This article from The Economist discusses how companies from Silicon Valley are creating products that are much more suited to males than females, alienating half of their potential customers. This is in some surprisingly obvious ways: most mobile phones and gaming devices are simply too big for most women's hands to use with as much comfort and utility as the average man using the same device. This is my my wife persists with her ancient, but correctly sized, iphone SE, rather than choosing to upgrade. It's a huge lost opportunity. If you read the article you can easily feel smug - as I did - about the silly mistakes these silicon valley geniuses make - like trusting the design decisions to teams that are 75% male. But there's another part of me worrying - what are we missing? Here are two examples:
We're missing out on women. Looking at several hundred thousand quotes, 43% of quotes arose from couples and 57.4% arose from quotes for single adults. Men were quoted for insurance on their own at a rate twice that of women. Increasing the engagement of women quoting alone to that of men would be a 20% boost to quotes for the industry. In the advised channel we are not quoting single women as often, and when we look at cover levels for women, they remain lower than for men. Remember that with declining marriage rates women tend to remain single, or if in relationship, financially independent, for longer, which expands the impact of this industry weakness. There is nothing like this skew in direct insurance.
In Auckland we're also missing out on adequately serving the multi-adult household, which now accounts for 30% of all households in this region, by featuring mainly traditional families. We're missing out on women, big time. The We're missing out on genuine connection to client needs - by talking about insurance all the time, and not about health, risk, or the great purpose of financial risk transfer. Where there are people with a financial dependence on each other, there is usually a need for insurance. Marketing to that segment with a new solution to the challenge of making sure the benefit goes for its intended purpose would help.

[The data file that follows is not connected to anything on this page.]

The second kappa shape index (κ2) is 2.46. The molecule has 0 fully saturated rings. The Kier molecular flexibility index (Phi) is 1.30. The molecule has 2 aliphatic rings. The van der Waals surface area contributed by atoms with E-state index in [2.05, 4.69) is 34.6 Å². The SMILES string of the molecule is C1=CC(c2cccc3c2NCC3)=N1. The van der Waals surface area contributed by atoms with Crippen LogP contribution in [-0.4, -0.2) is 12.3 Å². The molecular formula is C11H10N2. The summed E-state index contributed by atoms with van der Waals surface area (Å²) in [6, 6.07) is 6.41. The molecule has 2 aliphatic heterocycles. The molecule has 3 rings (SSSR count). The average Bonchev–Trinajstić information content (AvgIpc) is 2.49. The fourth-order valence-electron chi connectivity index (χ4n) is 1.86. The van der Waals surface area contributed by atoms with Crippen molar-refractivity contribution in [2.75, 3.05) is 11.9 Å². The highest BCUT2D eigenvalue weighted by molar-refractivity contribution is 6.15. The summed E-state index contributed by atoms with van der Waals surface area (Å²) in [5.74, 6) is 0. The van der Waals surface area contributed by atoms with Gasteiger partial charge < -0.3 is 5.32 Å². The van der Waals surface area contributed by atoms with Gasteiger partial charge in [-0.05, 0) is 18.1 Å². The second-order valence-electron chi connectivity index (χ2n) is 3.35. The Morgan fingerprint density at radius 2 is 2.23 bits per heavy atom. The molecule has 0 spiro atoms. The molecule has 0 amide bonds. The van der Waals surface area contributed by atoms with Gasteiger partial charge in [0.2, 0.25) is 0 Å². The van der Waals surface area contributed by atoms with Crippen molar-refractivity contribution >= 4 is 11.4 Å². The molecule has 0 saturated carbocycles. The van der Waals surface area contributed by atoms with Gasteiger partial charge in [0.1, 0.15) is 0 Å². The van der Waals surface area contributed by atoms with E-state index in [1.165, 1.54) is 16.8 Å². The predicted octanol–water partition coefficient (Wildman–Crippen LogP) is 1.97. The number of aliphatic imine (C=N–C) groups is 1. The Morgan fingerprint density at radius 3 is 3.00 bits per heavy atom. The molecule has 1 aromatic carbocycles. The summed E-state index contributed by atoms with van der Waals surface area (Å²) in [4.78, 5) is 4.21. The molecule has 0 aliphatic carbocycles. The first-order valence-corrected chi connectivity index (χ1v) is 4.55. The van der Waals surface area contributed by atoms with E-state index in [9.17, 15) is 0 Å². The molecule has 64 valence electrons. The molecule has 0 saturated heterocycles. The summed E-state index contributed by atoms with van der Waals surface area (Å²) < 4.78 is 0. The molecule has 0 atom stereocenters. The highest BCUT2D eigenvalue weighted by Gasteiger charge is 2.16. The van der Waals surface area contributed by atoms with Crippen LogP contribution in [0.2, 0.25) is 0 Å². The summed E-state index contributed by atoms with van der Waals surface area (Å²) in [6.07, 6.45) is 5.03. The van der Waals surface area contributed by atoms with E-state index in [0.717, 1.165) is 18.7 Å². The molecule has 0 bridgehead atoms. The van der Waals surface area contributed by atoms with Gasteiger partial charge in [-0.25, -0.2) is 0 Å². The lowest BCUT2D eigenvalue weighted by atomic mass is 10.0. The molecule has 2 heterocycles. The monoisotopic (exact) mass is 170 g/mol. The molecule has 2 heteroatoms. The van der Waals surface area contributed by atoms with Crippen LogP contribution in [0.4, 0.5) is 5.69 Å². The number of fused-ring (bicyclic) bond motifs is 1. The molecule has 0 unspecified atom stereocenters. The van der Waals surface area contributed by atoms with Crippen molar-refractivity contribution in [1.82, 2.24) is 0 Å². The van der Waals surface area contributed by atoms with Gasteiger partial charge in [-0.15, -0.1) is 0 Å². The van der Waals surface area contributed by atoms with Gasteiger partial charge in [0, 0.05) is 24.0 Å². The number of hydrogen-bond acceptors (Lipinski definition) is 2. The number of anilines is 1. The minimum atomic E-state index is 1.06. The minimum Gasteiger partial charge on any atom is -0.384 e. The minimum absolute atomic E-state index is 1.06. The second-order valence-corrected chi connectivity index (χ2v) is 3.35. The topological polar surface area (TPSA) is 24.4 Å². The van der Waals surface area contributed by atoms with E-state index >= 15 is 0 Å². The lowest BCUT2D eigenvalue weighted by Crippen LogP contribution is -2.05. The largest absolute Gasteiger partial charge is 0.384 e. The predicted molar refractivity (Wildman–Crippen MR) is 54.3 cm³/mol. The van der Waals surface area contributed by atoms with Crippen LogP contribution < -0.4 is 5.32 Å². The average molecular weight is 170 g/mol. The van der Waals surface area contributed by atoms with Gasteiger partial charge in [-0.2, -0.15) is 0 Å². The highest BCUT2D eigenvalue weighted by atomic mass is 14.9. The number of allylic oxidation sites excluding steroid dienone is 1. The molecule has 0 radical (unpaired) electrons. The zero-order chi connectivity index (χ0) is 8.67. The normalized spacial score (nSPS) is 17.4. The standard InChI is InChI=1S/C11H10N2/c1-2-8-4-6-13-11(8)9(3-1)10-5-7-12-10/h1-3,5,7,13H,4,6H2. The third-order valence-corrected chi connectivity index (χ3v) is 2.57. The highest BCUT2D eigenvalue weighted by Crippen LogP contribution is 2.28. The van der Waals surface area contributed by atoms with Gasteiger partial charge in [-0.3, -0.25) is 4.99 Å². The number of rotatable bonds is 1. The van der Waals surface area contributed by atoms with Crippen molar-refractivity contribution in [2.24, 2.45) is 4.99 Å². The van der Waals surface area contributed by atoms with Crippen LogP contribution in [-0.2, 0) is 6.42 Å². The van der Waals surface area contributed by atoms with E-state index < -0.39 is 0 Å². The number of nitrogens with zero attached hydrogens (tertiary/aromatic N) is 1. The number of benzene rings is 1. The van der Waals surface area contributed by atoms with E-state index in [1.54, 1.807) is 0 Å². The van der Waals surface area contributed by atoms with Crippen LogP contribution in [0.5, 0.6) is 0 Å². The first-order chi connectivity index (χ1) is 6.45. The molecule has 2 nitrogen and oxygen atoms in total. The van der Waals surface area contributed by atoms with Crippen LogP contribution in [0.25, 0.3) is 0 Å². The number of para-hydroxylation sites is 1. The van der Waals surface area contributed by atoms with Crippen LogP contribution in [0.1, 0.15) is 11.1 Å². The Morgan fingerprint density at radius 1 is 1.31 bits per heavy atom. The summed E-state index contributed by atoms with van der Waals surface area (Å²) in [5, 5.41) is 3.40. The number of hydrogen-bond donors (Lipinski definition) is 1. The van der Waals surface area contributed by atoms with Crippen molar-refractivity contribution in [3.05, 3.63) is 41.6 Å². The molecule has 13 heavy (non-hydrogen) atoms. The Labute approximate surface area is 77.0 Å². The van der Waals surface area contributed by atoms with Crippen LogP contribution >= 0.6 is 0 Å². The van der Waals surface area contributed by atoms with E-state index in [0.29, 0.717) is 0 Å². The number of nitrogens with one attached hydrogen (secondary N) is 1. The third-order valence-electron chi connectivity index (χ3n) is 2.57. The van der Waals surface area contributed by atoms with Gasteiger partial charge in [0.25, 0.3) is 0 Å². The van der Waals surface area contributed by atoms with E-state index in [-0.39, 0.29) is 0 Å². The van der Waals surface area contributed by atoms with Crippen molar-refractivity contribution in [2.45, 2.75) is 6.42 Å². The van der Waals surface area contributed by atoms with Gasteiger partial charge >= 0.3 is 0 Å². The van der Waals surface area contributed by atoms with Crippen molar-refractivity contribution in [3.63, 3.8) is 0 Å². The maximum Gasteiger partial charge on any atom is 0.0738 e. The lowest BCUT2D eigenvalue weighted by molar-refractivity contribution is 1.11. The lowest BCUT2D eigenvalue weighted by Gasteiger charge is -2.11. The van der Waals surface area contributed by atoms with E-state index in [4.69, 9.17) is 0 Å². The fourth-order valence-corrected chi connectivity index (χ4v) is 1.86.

There are more, and they require detailed evaluation. The solutions to accessing ignored segments is not straightforward. All change is difficult. It's an example, however, that the industry needs to change to reflect changes in society around us. While it might be embarrassing to be talking about selling more to single women in 2019, it would be even more embarrassing to be still talking about it as a problem in 2029. While the housing crisis has been in the news almost every week for the last five years, we do not appear to have recognised one of the most obvious consequences: more shared housing.
More details will be in the Quarterly Life and Health Sector report.